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Mark 8:2

ESV “I have compassion on the crowd, because they have been with me now three days and have nothing to eat.
NIV I have compassion for these people; they have already been with me three days and have nothing to eat.
NASB I feel compassion for the people because they have remained with Me for three days already and have nothing to eat.
CSB "I have compassion on the crowd, because they've already stayed with me three days and have nothing to eat.
NLT I feel sorry for these people. They have been here with me for three days, and they have nothing left to eat.
KJV I have compassion on the multitude, because they have now been with me three days, and have nothing to eat:

What does Mark 8:2 mean?

Jesus has been mobbed by crowds many times (Mark 2:4, 13; 3:7–9, 20; 4:1; 5:21), usually in or near a city. This situation is similar to the crowd of five thousand men plus women and children who followed Him to a plain outside of Bethsaida (Mark 6:30–44). Still, there are several differences.

The five thousand-plus fed in another account consisted of Jews mainly from around Capernaum and perhaps Bethsaida who had followed Jesus and the disciples that day and received healing and teaching until evening. Here in Decapolis, the crowd is probably a good mix of Jews and Gentiles who have been with Jesus three days (Mark 8:2). In the previous situation, the Twelve had asked Jesus to tell the people to go find food. Here, Jesus tells the disciples to find food. In Mark 6, the disciples had been concerned about hungry Jews after only one day. Now, Jesus has to remind them after three days that the Gentiles need food or they may faint on their way home (Mark 8:3).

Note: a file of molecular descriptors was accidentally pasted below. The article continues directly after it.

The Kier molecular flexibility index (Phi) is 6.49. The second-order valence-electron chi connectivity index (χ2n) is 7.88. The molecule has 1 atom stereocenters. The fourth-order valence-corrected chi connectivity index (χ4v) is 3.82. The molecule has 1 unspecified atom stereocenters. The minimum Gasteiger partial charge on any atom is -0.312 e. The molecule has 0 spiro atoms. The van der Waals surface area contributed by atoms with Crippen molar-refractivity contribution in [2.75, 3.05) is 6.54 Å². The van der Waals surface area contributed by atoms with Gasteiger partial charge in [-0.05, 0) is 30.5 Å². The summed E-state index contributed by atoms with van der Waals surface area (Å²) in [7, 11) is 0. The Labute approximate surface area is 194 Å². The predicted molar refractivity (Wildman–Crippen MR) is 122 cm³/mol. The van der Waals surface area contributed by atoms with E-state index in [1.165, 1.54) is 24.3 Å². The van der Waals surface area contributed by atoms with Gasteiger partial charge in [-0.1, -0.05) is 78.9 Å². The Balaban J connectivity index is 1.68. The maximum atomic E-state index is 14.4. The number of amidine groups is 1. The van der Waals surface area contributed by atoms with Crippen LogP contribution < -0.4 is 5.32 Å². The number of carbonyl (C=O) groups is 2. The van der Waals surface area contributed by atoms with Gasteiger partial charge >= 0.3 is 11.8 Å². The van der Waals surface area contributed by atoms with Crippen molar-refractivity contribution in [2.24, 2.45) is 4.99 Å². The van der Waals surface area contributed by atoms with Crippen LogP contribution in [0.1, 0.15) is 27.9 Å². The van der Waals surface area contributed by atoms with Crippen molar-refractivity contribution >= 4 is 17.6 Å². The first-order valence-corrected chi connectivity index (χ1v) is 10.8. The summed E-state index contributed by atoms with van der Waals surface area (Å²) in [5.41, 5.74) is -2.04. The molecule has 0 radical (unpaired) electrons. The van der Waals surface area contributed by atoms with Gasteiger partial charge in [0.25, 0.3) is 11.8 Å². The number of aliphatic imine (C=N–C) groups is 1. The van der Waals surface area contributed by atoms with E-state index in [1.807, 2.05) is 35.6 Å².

"Compassion" is from the Greek root word splagchnizomai. It means to be moved in one's inner self with love and pity. Jesus' concern knows no ethnic boundaries. He has come for Jews first, but not Jews only. The disciples have been raised in a culture that is so afraid of worshiping foreign idols or associating with unclean people that they have somewhat vilified Gentiles. They have forgotten that God always intended to save Gentiles through the Jews. It will take a long time for them to accept Gentiles into their church. That cultural callous, or perhaps a sense of tiredness and burn-out, might be part of why the Twelve are somewhat cold in their attitude towards the people.
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